TSA violates 4th amendment and ushers in US police state

At Union Station on a recent morning, an armed squad of men and women dressed in bulletproof vests made their way through the crowds.   http://www.nytimes.com/2013/08/06/us/tsa-expands-duties-beyond-airport-security.html?pagewanted=1&ref=us    The squad was not with the Washington police department or Amtrak’s police force, but was one of the Transportation Security Administration’s Visible Intermodal Prevention and Response squads — VIPR teams for short — assigned to perform random security sweeps at transportation hubs across the United States.
The agency best known for airport screenings has vastly expanded its reach to sporting events, music festivals, rodeos, highway weigh stations and train terminals. Not everyone is happy.
Members of Congress, auditors at the Department of Homeland Security and civil liberties groups are sounding alarms. The teams are also raising hackles among passengers who call them unnecessary and intrusive.
Auditors at the Department of Homeland Security are asking questions about whether the teams are properly trained and deployed based on actual security threats.
Civil liberties groups say that the VIPR teams have little to do with the agency’s original mission to provide security screenings at airports and that in some cases their actions amount to warrantless searches in violation of constitutional protections.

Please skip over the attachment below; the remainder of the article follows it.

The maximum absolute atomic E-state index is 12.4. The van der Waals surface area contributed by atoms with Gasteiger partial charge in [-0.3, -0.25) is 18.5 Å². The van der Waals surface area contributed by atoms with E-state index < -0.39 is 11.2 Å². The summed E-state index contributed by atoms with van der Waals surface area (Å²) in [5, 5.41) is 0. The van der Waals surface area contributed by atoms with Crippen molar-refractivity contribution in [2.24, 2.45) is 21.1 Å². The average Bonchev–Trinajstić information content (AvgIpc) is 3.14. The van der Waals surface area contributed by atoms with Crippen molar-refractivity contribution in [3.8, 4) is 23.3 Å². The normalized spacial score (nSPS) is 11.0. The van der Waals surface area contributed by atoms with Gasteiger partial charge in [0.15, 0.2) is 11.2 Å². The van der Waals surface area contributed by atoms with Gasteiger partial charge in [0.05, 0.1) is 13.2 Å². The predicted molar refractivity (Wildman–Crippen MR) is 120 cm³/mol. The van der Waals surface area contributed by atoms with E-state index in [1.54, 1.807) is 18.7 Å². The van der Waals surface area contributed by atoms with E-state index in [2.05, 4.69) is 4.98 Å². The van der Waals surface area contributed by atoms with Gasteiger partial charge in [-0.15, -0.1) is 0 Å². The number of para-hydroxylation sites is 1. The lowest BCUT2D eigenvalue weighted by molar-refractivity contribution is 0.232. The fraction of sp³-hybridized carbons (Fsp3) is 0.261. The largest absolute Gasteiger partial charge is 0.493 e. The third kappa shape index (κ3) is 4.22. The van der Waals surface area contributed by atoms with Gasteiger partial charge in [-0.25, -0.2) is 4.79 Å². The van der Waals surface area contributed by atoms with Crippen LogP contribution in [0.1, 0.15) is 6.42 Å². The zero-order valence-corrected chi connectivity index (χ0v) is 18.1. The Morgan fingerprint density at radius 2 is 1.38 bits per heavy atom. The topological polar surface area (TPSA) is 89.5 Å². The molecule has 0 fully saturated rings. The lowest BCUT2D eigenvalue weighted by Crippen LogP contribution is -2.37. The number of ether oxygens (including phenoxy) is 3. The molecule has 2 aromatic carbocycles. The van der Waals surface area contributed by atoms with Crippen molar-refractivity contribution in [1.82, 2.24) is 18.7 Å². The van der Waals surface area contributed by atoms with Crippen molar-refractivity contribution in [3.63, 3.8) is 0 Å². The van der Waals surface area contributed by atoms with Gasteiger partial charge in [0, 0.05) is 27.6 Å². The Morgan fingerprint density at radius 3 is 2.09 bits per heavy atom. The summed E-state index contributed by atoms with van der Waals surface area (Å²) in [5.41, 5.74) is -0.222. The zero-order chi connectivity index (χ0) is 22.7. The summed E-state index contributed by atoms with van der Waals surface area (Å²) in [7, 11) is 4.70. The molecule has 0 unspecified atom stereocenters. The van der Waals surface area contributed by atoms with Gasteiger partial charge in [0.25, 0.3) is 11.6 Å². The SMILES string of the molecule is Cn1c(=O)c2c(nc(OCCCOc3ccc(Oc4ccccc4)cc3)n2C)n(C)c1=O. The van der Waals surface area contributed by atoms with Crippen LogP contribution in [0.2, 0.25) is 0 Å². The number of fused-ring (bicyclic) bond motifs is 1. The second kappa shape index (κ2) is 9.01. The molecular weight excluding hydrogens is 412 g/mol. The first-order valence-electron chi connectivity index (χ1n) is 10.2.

“The problem with T.S.A. stopping and searching people in public places outside the airport is that there are no real legal standards, or probable cause,” said Khaliah Barnes, administrative law counsel at the Electronic Privacy Information Center in Washington. “It’s something that is easily abused because the reason that they are conducting the stops is shrouded in secrecy.”

The program now has a $100 million annual budget and is growing rapidly, increasing to several hundred people and 37 teams last year, up from 10 teams in 2008. T.S.A. records show that the teams ran more than 8,800 unannounced checkpoints and search operations  outside of airports last year, including those at the Indianapolis 500 and the Democratic and Republican national political conventions.

In 2011, the VIPR teams were criticized for screening and patting down people after they got off an Amtrak train in Savannah, Ga. As a result, the Amtrak police chief briefly banned the teams from the railroad’s property, saying the searches were illegal.

In April 2012, during a joint operation with the Houston police and the local transit police, people boarding and leaving city buses complained that T.S.A. officers were stopping them and searching their bags. Dozens of angry residents packed a public meeting with Houston transit officials to object to what they saw as an unnecessary intrusion by the T.S.A.

“It was an incredible waste of taxpayers’ money,” said Robert Fickman, a local defense lawyer who attended the meeting. “Did we need to have T.S.A. in here for a couple of minor busts?”

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